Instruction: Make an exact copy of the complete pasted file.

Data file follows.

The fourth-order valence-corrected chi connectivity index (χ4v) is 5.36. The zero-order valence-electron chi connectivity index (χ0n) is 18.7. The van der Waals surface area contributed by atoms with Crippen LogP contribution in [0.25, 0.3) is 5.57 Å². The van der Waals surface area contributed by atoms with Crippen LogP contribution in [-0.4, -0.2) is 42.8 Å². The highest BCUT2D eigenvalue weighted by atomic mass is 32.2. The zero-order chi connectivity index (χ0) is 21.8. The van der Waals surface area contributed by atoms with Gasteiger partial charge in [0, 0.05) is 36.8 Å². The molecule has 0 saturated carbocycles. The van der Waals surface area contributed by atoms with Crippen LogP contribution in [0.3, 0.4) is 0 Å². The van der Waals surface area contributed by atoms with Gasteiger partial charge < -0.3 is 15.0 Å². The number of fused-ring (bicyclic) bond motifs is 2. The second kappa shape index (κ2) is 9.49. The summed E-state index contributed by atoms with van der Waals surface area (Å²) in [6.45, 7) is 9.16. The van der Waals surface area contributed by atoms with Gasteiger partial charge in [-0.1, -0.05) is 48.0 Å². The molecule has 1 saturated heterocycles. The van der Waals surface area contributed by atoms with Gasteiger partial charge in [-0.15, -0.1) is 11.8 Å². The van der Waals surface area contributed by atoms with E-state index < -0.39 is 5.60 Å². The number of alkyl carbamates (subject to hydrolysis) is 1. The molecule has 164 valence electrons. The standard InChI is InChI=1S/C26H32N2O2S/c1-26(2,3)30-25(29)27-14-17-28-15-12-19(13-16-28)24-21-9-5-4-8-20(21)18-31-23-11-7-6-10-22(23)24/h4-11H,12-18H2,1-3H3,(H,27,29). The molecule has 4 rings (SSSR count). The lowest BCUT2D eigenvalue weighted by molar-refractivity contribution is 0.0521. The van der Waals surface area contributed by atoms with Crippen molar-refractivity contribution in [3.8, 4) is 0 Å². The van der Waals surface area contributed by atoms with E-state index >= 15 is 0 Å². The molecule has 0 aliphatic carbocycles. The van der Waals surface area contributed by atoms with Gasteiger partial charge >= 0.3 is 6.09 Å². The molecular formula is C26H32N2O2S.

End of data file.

The fourth-order valence-corrected chi connectivity index (χ4v) is 5.36. The zero-order valence-electron chi connectivity index (χ0n) is 18.7. The van der Waals surface area contributed by atoms with Crippen LogP contribution in [0.25, 0.3) is 5.57 Å². The van der Waals surface area contributed by atoms with Crippen LogP contribution in [-0.4, -0.2) is 42.8 Å². The highest BCUT2D eigenvalue weighted by atomic mass is 32.2. The zero-order chi connectivity index (χ0) is 21.8. The van der Waals surface area contributed by atoms with Gasteiger partial charge in [0, 0.05) is 36.8 Å². The molecule has 0 saturated carbocycles. The van der Waals surface area contributed by atoms with Crippen LogP contribution in [0.3, 0.4) is 0 Å². The van der Waals surface area contributed by atoms with Gasteiger partial charge < -0.3 is 15.0 Å². The number of fused-ring (bicyclic) bond motifs is 2. The second kappa shape index (κ2) is 9.49. The summed E-state index contributed by atoms with van der Waals surface area (Å²) in [6.45, 7) is 9.16. The van der Waals surface area contributed by atoms with Gasteiger partial charge in [-0.1, -0.05) is 48.0 Å². The molecule has 1 saturated heterocycles. The van der Waals surface area contributed by atoms with Gasteiger partial charge in [-0.15, -0.1) is 11.8 Å². The van der Waals surface area contributed by atoms with E-state index < -0.39 is 5.60 Å². The number of alkyl carbamates (subject to hydrolysis) is 1. The molecule has 164 valence electrons. The standard InChI is InChI=1S/C26H32N2O2S/c1-26(2,3)30-25(29)27-14-17-28-15-12-19(13-16-28)24-21-9-5-4-8-20(21)18-31-23-11-7-6-10-22(23)24/h4-11H,12-18H2,1-3H3,(H,27,29). The molecule has 4 rings (SSSR count). The lowest BCUT2D eigenvalue weighted by molar-refractivity contribution is 0.0521. The van der Waals surface area contributed by atoms with Crippen molar-refractivity contribution in [3.8, 4) is 0 Å². The van der Waals surface area contributed by atoms with E-state index >= 15 is 0 Å². The molecule has 0 aliphatic carbocycles. The van der Waals surface area contributed by atoms with Gasteiger partial charge >= 0.3 is 6.09 Å². The molecular formula is C26H32N2O2S.